As Epstein noted, the Sox have found some good players in that range: Jon Lester in 2002 (57th overall), Dustin Pedroia in 2004 (65th), and, in 2005, pitchers Clay Buchholz (42d) and Michael Bowden (47th).

The Sox' big spending last winter on big league free agents, Epstein said, has no impact on the resources they allot for the draft.

"The most important dollars we spend are on building a productive farm system," Epstein said. "Nothing we do on the big league level ever gets in the way of our investment in the future."

Extended stay
The Sox have not decided on the next step for last season's No. 1 pick (28th overall), former University of North Carolina star Daniel Bard, who was sent back to extended spring training after a dreadful start in the Single A California League for the Lancaster JetHawks. Bard went 0-2 with a 10.13 ERA and 22 walks in 13 innings, before being shut down with what was called a triceps strain. He was sent to Fort Myers, Fla., where he has been working on his delivery.

"Daniel is set to throw five innings in extended [today], and we are going to reevaluate it after that outing," said Mike Hazen, the team's director of player development.

The leading options would appear to be sending him to Greenville, a lower Single A affiliate in the South Atlantic League, or keeping him in extended spring until short-season Single A Lowell begins play in mid-June. The team's other No. 1 pick last season, outfielder Jason Place (27th overall), is playing at Greenville.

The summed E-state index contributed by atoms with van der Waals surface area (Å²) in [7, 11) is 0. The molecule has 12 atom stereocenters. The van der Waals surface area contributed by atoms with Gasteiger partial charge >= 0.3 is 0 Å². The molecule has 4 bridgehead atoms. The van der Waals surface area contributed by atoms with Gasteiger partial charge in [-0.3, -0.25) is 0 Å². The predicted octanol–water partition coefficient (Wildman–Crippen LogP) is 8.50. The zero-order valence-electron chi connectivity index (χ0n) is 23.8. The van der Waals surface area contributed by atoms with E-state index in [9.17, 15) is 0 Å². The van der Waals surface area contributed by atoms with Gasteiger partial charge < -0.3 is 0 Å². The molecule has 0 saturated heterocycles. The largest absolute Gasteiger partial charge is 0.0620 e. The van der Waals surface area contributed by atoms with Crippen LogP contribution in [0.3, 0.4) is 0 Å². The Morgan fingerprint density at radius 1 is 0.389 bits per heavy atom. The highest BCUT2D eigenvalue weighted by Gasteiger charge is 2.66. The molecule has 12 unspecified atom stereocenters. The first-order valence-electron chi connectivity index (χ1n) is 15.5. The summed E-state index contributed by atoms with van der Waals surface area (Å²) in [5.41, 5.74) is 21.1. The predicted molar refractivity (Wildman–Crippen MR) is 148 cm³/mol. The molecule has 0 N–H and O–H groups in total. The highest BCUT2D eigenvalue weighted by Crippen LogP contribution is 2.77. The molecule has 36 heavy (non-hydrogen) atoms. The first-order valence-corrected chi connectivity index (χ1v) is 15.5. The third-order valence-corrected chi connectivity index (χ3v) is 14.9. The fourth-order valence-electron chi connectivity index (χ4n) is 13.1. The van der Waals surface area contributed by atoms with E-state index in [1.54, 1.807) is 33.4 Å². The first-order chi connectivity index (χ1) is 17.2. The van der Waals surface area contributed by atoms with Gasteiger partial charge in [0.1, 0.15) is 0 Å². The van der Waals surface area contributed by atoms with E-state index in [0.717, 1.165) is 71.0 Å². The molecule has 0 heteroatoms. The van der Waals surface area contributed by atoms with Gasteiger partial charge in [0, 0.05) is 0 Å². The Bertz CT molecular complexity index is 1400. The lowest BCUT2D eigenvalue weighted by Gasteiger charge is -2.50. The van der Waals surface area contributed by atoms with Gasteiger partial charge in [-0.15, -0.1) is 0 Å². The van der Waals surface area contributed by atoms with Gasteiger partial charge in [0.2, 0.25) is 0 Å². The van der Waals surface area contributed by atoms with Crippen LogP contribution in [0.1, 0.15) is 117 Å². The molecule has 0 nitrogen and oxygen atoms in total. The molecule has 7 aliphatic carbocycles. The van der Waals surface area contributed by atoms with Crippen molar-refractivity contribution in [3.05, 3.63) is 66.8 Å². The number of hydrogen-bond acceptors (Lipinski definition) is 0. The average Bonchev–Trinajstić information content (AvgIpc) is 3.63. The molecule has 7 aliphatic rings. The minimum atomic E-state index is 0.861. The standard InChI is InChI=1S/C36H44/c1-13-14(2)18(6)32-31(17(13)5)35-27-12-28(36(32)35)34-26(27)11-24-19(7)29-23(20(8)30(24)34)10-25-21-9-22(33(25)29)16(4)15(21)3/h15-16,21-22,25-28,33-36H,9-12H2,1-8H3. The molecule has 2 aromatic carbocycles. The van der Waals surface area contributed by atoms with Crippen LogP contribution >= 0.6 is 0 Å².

Rest stop
Lugo was given the night off, with Alex Cora playing shortstop. Lugo had bunt hits in each of his most recent two starts and has 10 infield hits overall, most on the team and tied for fifth in the league. Cora has cooled off considerably, batting .152 (5 for 33) to fall from .432 to .316 . . . Roger Clemens in his YES interview May 6, when he announced his return to the Yankees: "I think by the time that I get back, I think you're going to have a really good idea of what's going on. I mean, you know, I expect the guys'll be rolling really nice by then." On that date, the Yankees were 5 1/2 games behind the Sox. They now trail by 13 1/2 games. Yankees manager Joe Torre, meanwhile, made it official, saying Clemens would make his first major league start this season Monday night in Chicago against the White Sox, and not this weekend at Fenway . . . Francona acknowledged that reliever Mike Timlin (strained shoulder) has struggled in his rehab assignment with Pawtucket. Timlin gave up a run on three hits and a walk Tuesday, but limited the damage by getting three outs with the bases loaded. "He had pretty good arm strength," Francona said, "but he's trying to repeat his delivery consistently." Timlin is scheduled to work an inning tonight in Pawtucket. Francona said he plans to be in attendance, along with pitching coach John Farrell . . . Manny Ramírez turned 35 yesterday . . . The Naples (Fla.) Daily News reports that Nathan's new hot dog stand at Southwest Regional International Airport in Fort Myers is in business. No word yet on whether any members of the Epstein family were in attendance at the grand opening.